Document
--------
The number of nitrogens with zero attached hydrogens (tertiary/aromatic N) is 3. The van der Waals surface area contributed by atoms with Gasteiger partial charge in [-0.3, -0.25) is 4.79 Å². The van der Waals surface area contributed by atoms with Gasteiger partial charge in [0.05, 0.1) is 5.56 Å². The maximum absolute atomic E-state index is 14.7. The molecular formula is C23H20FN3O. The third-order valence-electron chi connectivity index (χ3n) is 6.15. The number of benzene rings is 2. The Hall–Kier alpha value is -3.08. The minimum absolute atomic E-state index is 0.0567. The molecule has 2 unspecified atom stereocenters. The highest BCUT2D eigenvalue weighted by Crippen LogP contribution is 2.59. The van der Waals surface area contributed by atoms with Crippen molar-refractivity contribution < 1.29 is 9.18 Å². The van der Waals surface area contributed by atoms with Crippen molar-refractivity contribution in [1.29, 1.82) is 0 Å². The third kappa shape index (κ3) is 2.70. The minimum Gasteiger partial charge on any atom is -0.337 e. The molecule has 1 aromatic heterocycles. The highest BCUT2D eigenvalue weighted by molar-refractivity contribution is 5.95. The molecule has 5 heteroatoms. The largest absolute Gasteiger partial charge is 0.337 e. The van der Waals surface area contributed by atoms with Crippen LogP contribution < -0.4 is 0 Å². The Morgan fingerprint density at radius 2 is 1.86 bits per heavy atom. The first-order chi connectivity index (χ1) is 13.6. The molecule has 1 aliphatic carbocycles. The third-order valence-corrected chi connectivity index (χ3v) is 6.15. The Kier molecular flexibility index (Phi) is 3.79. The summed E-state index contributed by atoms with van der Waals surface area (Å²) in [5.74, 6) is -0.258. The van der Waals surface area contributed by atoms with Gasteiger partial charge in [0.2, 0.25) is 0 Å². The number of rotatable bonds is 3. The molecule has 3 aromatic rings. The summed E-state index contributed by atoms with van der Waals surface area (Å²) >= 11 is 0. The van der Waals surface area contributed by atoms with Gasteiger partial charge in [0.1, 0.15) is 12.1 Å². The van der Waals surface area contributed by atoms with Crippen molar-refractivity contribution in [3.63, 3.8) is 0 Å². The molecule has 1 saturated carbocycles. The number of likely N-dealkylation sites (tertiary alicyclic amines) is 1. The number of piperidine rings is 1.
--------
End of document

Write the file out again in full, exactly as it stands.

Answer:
The number of nitrogens with zero attached hydrogens (tertiary/aromatic N) is 3. The van der Waals surface area contributed by atoms with Gasteiger partial charge in [-0.3, -0.25) is 4.79 Å². The van der Waals surface area contributed by atoms with Gasteiger partial charge in [0.05, 0.1) is 5.56 Å². The maximum absolute atomic E-state index is 14.7. The molecular formula is C23H20FN3O. The third-order valence-electron chi connectivity index (χ3n) is 6.15. The number of benzene rings is 2. The Hall–Kier alpha value is -3.08. The minimum absolute atomic E-state index is 0.0567. The molecule has 2 unspecified atom stereocenters. The highest BCUT2D eigenvalue weighted by Crippen LogP contribution is 2.59. The van der Waals surface area contributed by atoms with Crippen molar-refractivity contribution < 1.29 is 9.18 Å². The van der Waals surface area contributed by atoms with Crippen molar-refractivity contribution in [1.29, 1.82) is 0 Å². The third kappa shape index (κ3) is 2.70. The minimum Gasteiger partial charge on any atom is -0.337 e. The molecule has 1 aromatic heterocycles. The highest BCUT2D eigenvalue weighted by molar-refractivity contribution is 5.95. The molecule has 5 heteroatoms. The largest absolute Gasteiger partial charge is 0.337 e. The van der Waals surface area contributed by atoms with Crippen LogP contribution < -0.4 is 0 Å². The Morgan fingerprint density at radius 2 is 1.86 bits per heavy atom. The first-order chi connectivity index (χ1) is 13.6. The molecule has 1 aliphatic carbocycles. The third-order valence-corrected chi connectivity index (χ3v) is 6.15. The Kier molecular flexibility index (Phi) is 3.79. The summed E-state index contributed by atoms with van der Waals surface area (Å²) in [5.74, 6) is -0.258. The van der Waals surface area contributed by atoms with Gasteiger partial charge in [0.2, 0.25) is 0 Å². The number of rotatable bonds is 3. The molecule has 3 aromatic rings. The summed E-state index contributed by atoms with van der Waals surface area (Å²) >= 11 is 0. The van der Waals surface area contributed by atoms with Gasteiger partial charge in [0.1, 0.15) is 12.1 Å². The van der Waals surface area contributed by atoms with Crippen molar-refractivity contribution in [3.63, 3.8) is 0 Å². The molecule has 1 saturated carbocycles. The number of likely N-dealkylation sites (tertiary alicyclic amines) is 1. The number of piperidine rings is 1.